The Divine Mercy devotion was revealed by God to a young nun of the Congregation of the Sisters of Our Lady of Mercy in Warsaw, Poland, St. Faustina Kowalska. In 1931, the Lord Jesus appeared to St. Faustina and instructed her to have an image painted of what she saw, that image is what we know as the Divine Mercy image. He would speak to her a lot about His desire to pour out His mercy upon the world, if only we would ask for His mercy and show mercy to others. In the image Jesus has one hand raised in blessing and the other is pointing at His heart. There are two rays of light coming from His heart, representing the blood and water that flowed from His side when He was pierced by the soldier’s lance as He hung upon the Cross. The light ray is the water, representing the healing waters of Baptism, and the red is the blood, which “is the life of souls,” and represents the Most Precious Body and Blood of our Lord.
St. Faustina’s spiritual director instructed her to write a diary about all of her visions of Jesus and everything that He revealed to her. The devotion to the Divine Mercy had began to spread in the 1930’s, even before her death in 1938. On April 30, 2000, Pope St. John Paul II canonized St. Faustina, and declared the Second Sunday of Easter to be Divine Mercy Sunday for the Church throughout the world. The devotion had begun to spread throughout the world in the 80’s and 90’s, but now it would really take off.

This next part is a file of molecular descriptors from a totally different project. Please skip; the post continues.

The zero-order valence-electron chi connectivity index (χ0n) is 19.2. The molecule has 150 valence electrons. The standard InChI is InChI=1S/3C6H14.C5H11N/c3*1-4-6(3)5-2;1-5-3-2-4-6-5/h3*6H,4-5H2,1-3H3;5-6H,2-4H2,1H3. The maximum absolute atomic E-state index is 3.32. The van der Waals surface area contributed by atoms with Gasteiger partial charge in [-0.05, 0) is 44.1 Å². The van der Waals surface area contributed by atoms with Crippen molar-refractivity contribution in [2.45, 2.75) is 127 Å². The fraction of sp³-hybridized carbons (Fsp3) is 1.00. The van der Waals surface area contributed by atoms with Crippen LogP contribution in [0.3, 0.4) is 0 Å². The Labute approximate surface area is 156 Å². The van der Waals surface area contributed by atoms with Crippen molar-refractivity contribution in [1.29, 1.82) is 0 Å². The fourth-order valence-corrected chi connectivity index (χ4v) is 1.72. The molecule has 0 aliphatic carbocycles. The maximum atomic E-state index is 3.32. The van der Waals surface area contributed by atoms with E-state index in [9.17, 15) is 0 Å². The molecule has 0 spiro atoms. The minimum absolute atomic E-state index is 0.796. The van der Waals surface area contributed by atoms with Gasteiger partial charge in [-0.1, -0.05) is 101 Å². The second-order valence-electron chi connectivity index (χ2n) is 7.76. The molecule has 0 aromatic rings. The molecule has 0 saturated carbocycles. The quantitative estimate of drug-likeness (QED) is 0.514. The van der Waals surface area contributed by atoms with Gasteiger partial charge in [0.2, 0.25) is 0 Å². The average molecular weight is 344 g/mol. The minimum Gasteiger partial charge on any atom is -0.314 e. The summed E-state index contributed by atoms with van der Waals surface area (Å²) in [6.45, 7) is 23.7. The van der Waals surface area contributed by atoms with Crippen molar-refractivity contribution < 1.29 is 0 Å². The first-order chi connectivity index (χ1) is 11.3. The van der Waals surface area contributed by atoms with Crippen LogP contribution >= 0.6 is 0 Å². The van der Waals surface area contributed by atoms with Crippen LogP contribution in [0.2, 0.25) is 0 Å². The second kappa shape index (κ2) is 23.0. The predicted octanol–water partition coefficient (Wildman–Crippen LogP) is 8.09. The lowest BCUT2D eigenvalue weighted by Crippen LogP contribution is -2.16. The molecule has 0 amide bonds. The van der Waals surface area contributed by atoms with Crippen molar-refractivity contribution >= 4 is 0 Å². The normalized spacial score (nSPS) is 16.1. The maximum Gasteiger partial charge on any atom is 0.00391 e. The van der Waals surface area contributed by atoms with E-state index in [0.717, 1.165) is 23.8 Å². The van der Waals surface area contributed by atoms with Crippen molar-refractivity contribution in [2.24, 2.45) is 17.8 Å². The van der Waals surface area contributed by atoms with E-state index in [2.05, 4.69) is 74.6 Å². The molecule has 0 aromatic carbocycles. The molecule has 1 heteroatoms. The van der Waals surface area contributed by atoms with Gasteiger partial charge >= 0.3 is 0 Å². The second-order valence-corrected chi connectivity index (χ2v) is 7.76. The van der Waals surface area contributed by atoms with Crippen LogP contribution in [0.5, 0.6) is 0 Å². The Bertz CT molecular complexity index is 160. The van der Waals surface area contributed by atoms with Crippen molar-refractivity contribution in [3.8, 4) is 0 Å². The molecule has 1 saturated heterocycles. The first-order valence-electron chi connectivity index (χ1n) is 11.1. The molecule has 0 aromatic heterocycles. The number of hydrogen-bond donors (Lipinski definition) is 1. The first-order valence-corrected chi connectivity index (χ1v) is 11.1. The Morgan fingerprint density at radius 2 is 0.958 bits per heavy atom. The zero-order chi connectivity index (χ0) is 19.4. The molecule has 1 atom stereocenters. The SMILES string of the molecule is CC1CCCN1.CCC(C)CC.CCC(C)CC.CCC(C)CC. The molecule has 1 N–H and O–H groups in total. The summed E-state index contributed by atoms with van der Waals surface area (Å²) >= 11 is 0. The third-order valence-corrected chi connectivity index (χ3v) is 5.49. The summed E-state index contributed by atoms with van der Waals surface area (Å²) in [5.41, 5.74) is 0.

There are three parts of the devotion. The first part is the image, which is meant to help us to meditate on the mercy of God, and on our need for His mercy. The second is the novena, which is prayed from Good Friday through Easter Saturday. The Divine Mercy chaplet can be prayed throughout the year, but it is recommended to pray it during the 3 o’clock hour, the hour of mercy. Jesus told St. Faustina, “At three o'clock, implore My mercy, especially for sinners; and, if only for a brief moment, immerse yourself in My Passion, particularly in My abandonment at the moment of agony. This is the hour of great mercy.”
This devotion reminds us of the great mercy of God and that God is always ready to forgive the sins of those who ask. No sin is greater than God’s mercy. We may think that our sins are too great or that we aren’t worthy of forgiveness, but remember that Jesus even forgave the very people who put Him on the Cross, saying, “Father, forgive them, for they know not what they do.” Being reminded of the mercy of God also reminds us that we do, in fact, need mercy and forgiveness. God won’t force anything on us, even forgiveness. We have to recognize that we have sinned, that we have offended Him, and that we are in need of forgiveness, and ask for it. If you want to learn more, click on the "News" tab on the sidebar.
Fr. Bryan was pastor of Our Lady of Lourdes from July 3, 2017 to June 2022.